The Bienal de São Paulo was initiated in 1951 and is the second oldest art biennial in the world after the Venice Biennial, which was set up 1895 and served as its role model. The 31st Bienal de São Paulo is curated by Charles Esche, Galit Eilat, Nuria Enguita Mayo, Pablo Lafuente and Oren Sagiv. More information here.

List of participating artists and projects here.

An international call to protect the Teatro Valle Bene Comune (Rome, Italy)

August 9, 2014


via Teatro Valle Occupato

Teatro Valle Occupato Assembly

Teatro Valle Occupato Assembly


Since June 14th, 2011, a community of artists and citizens has transformed Teatro Valle, the oldest and most prestigious theatre in Rome, then at high risk of privatization, into the “Teatro Valle Occupato”, one of the most advanced experiments merging political struggle and performing arts in the current world. A trust-like legal entity, the “Fondazione Teatro Valle Bene Comune” was created in the interest of future generations, with a membership of almost 6.000 people by a genuinely new process of cooperation between some well-known jurists and the Assembly of artists and citizens. While a notary has recognized the Foundation, the Prefect of Rome has denied its moral personality on the assumption that possession was not a sufficient title on the Valle premises.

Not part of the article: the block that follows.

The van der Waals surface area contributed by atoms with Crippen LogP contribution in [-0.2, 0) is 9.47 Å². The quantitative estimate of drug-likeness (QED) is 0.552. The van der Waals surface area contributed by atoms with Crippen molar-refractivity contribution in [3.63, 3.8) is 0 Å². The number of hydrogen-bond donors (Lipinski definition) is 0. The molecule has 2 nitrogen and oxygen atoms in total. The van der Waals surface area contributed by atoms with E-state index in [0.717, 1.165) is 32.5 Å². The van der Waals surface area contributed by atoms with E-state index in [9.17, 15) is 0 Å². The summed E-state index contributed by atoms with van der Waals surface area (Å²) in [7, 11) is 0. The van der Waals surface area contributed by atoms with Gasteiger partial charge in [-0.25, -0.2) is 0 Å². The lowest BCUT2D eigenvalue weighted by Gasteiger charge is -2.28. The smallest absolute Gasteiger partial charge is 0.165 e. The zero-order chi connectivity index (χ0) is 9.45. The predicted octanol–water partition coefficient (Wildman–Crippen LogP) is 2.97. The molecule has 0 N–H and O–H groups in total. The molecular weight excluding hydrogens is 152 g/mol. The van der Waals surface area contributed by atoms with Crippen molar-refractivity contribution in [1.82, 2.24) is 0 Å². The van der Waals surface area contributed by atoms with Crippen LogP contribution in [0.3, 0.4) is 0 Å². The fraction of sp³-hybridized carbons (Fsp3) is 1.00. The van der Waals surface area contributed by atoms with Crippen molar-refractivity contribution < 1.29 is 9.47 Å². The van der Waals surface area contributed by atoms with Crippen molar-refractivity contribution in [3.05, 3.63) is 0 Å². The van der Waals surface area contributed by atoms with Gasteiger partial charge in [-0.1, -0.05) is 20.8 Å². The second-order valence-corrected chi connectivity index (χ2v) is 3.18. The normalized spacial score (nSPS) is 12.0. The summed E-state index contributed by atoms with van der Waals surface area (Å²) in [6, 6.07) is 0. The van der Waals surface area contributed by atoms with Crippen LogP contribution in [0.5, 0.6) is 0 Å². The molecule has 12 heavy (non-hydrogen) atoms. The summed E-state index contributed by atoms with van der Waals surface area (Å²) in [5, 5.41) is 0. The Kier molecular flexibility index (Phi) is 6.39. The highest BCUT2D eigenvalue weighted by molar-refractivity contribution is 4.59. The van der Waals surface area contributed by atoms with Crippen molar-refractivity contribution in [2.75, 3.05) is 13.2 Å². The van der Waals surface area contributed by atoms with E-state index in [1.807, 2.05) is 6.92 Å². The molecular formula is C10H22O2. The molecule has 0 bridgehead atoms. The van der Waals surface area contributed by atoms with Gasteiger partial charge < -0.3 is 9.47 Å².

Nevertheless, in three years the occupation, though formally never authorized, has succeeded in becoming a new institution of the commons, studied by scholars worldwide and the object of many publications. Because no authority in Rome has ever asked the occupants to leave and the municipality has paid the energy bill (roughly 90.000 Euros per year), it would be difficult to deny that the occupation was largely tolerated (even by the previous post-fascist mayor). Certainly the occupants have taken very good care of the ancient Theater, including paying for small renovations, and have generated three years of exceptionally interesting shows, performances, meeting, educational programs that the population could attend on the basis of a donation system according to the possibilities of each one. The Valle experience has also inspired similar actions to protect theaters and public spaces throughout Italy; it is promoting a nation-wide experiment of codification of commons institutions involving some twenty of the leading academic lawyers in Italy; it has produced its own shows performed Europe-wide and has attracted to the Valle some of the best-known artists and intellectuals in Europe.

The European Cultural Foundation, among others has granted the prestigious Princess Margriet Award 2014 to the Teatro Valle and the ZKM of Karlsruhe has devoted to that experience a stand in a recent major International exhibition on social movements worldwide.